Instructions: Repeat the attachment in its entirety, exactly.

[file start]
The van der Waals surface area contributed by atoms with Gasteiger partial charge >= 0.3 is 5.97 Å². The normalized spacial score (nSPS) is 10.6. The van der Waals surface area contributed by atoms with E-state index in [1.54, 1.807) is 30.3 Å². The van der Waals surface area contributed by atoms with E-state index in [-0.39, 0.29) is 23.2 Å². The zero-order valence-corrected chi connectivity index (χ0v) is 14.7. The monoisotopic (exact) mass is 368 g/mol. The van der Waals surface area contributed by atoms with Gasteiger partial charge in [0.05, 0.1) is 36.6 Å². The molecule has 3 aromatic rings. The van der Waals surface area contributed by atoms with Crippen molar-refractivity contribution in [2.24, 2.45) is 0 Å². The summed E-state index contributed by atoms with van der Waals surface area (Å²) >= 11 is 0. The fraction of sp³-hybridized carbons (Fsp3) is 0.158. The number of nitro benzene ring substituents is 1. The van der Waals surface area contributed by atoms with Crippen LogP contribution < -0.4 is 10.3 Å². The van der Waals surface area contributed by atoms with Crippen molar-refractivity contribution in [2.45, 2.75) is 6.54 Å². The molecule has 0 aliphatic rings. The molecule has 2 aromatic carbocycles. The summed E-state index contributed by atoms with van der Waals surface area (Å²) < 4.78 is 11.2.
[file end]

The van der Waals surface area contributed by atoms with Gasteiger partial charge >= 0.3 is 5.97 Å². The normalized spacial score (nSPS) is 10.6. The van der Waals surface area contributed by atoms with E-state index in [1.54, 1.807) is 30.3 Å². The van der Waals surface area contributed by atoms with E-state index in [-0.39, 0.29) is 23.2 Å². The zero-order valence-corrected chi connectivity index (χ0v) is 14.7. The monoisotopic (exact) mass is 368 g/mol. The van der Waals surface area contributed by atoms with Gasteiger partial charge in [0.05, 0.1) is 36.6 Å². The molecule has 3 aromatic rings. The van der Waals surface area contributed by atoms with Crippen molar-refractivity contribution in [2.24, 2.45) is 0 Å². The summed E-state index contributed by atoms with van der Waals surface area (Å²) >= 11 is 0. The fraction of sp³-hybridized carbons (Fsp3) is 0.158. The number of nitro benzene ring substituents is 1. The van der Waals surface area contributed by atoms with Crippen LogP contribution < -0.4 is 10.3 Å². The van der Waals surface area contributed by atoms with Crippen molar-refractivity contribution in [2.45, 2.75) is 6.54 Å². The molecule has 0 aliphatic rings. The molecule has 2 aromatic carbocycles. The summed E-state index contributed by atoms with van der Waals surface area (Å²) < 4.78 is 11.2.